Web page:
6/5/2013 - NEWS!
Criterium du Dauphiné: Viviani wins stage 2
June 3, Stage 2: Châtel - Oyonnax 191km
Veilleux retains the overall lead
Elia Viviani (Cannondale) has been fighting for sprint victories from the start of the season and after a long series of placings and disappointments, the Italian finally crossed the line first in Oyonnax after benefiting from the pain and suffering of the Giro d'Italia.
The former track rider was beaten twice by Mark Cavendish in the Giro d'Italia and finished third in the final stage sprint in Brescia. Most riders take a well-earned break after finishing a Grand Tour but Viviani's vacation plans were put on hold until after the Criterium du Dauphiné.
After comfortably beating Gianni Meersman (Omega Pharma-Quick Step) and Tony Gallopin (RadioShack-Leopard), the Italian has now earned his time off.
"This is my first win of the season after lots of placings and two second places behind Mark Cavendish at the Giro d'Italia. I needed this win for me and for the team before finally taking a break," Viviani said.
"My form is good after the Giro and so I'm climbing better than other sprinters like Hushovd and Bouhanni. I got on Meersman's wheel because I knew he was fast. Then I jumped at 150 metres to go. It was perfect."
Stage one winner David Veilleux (Team Europcar) finished in the 75-rider front group after his teammates controlled much of the stage and so retained his overall race lead and the yellow jersey. The Canadian leads Meersman by 1:56, with Gallopin third overall at 1:57. The overall contenders sit in the same time as they bide their time for Wednesday's time trial and the tough mountain stages in the final part of the race.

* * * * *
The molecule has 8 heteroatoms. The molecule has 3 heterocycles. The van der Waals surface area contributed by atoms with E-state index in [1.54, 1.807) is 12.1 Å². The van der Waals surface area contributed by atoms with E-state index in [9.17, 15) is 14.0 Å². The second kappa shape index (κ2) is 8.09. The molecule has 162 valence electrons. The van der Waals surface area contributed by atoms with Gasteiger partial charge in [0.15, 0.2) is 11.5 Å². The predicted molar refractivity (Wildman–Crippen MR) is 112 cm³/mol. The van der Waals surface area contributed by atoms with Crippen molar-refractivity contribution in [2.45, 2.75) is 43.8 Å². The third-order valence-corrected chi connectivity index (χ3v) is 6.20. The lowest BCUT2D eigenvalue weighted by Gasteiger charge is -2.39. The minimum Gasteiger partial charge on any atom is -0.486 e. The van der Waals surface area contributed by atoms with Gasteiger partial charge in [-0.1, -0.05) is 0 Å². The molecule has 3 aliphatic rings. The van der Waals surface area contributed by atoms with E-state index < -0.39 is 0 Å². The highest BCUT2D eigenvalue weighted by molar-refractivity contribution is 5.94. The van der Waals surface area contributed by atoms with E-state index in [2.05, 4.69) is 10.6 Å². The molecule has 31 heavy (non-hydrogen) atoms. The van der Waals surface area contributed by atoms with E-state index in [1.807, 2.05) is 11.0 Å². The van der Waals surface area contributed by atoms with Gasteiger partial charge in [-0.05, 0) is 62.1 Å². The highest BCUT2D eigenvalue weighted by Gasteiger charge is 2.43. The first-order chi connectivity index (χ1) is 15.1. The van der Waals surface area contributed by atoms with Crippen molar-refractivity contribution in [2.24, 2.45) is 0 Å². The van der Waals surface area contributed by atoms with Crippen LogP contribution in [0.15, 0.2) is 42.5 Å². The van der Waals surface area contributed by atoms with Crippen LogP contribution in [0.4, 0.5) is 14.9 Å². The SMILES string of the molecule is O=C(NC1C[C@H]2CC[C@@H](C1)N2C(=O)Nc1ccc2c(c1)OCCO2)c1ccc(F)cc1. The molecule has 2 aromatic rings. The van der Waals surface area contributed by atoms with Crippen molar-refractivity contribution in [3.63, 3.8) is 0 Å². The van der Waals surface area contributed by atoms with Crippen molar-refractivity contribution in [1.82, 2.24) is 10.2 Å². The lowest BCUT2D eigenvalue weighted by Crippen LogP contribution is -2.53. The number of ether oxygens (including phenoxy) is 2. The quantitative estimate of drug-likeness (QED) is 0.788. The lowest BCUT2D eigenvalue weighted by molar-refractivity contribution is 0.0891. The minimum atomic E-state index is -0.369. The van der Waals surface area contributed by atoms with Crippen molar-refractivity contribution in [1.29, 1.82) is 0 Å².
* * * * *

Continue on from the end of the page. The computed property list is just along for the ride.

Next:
How it happened
The 191km stage from Châtel to Oyonnax included six categorised climbs but none were major mountains, making it perfect for a breakaway or a select group finish depending on the motivation of the peloton and the desire of Team Europcar to defend the race lead for Veilleux.
José Mendes (NetApp-Endura), Rudy Molard (Cofidis), Thomas Damuseau (Argos Shimano) and Arnaud Gérard (Bretagne-Séché) got away on the downhill early part of the stage, but Team Europcar refused to let them gain more than five minutes and become a threat to Veilleux’s yellow jersey.
The hilly route also helped peg the breakaway's ambitions and the Omega Pharma-Quick Step team helped with the chase on the côte de Communal with 40km to go, hoping to set up Meersman and perhaps test if Veilleux had recovered from his winning ride the day before.
The Canadian showed he had and stayed in the front group while several riders made lone attacks. Juan Antonio Flecha (Vacansoleil-DCM) tried his hand then so did Rudy Molard (Cofidis). The Frenchman opened a gap of a minute but then faded on the last climb, with teammate Rein Taaramae having a go. The Estonian tried hard, taking some risks on the descent but was unable to hold off the peloton, with Omega Pharma-Quick Step riding hard for Meersman and Team Sky riding to protect Chris Froome.
Taaramae as swept up with two kilometres to go and Cannondale suddenly showed their hand after Viviani had made it the last climb. Most of the other sprinters had not and so it was the Italian against Meersman with Radioshack-Leopard riding for Gallopin.
Viviani executed is sprint to perfection, coming off Meersman's wheel with 150 metres to go with a jump and acceleration that left the Belgian struggling. For Viviani, the suffering and disappointment of several placings at the Giro d'Italia suddenly seemed worthwhile.
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Photo credit © Bettini Photo